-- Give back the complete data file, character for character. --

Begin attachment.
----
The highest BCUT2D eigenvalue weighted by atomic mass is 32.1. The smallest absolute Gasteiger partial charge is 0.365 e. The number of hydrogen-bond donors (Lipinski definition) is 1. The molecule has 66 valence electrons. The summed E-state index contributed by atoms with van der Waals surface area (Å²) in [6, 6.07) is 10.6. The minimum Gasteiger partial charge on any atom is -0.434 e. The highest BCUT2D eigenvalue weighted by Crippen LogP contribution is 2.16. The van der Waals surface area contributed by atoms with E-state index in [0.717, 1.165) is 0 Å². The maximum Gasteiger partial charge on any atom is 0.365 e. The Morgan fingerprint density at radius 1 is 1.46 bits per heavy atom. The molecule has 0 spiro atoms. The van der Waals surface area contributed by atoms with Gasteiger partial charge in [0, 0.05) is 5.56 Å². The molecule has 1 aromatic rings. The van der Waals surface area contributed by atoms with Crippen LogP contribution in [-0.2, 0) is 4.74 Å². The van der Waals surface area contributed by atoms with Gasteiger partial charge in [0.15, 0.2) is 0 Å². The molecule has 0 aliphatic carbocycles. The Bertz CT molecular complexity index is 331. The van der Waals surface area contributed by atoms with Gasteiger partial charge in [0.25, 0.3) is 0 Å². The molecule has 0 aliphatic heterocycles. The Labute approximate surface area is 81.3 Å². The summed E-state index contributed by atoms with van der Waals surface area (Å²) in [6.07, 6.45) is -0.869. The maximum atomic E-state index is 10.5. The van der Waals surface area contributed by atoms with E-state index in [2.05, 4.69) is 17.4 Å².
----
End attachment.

The highest BCUT2D eigenvalue weighted by atomic mass is 32.1. The smallest absolute Gasteiger partial charge is 0.365 e. The number of hydrogen-bond donors (Lipinski definition) is 1. The molecule has 66 valence electrons. The summed E-state index contributed by atoms with van der Waals surface area (Å²) in [6, 6.07) is 10.6. The minimum Gasteiger partial charge on any atom is -0.434 e. The highest BCUT2D eigenvalue weighted by Crippen LogP contribution is 2.16. The van der Waals surface area contributed by atoms with E-state index in [0.717, 1.165) is 0 Å². The maximum Gasteiger partial charge on any atom is 0.365 e. The Morgan fingerprint density at radius 1 is 1.46 bits per heavy atom. The molecule has 0 spiro atoms. The van der Waals surface area contributed by atoms with Gasteiger partial charge in [0, 0.05) is 5.56 Å². The molecule has 1 aromatic rings. The van der Waals surface area contributed by atoms with Crippen LogP contribution in [-0.2, 0) is 4.74 Å². The van der Waals surface area contributed by atoms with Gasteiger partial charge in [0.15, 0.2) is 0 Å². The molecule has 0 aliphatic carbocycles. The Bertz CT molecular complexity index is 331. The van der Waals surface area contributed by atoms with Gasteiger partial charge in [0.25, 0.3) is 0 Å². The molecule has 0 aliphatic heterocycles. The Labute approximate surface area is 81.3 Å². The summed E-state index contributed by atoms with van der Waals surface area (Å²) in [6.07, 6.45) is -0.869. The maximum atomic E-state index is 10.5. The van der Waals surface area contributed by atoms with E-state index in [2.05, 4.69) is 17.4 Å².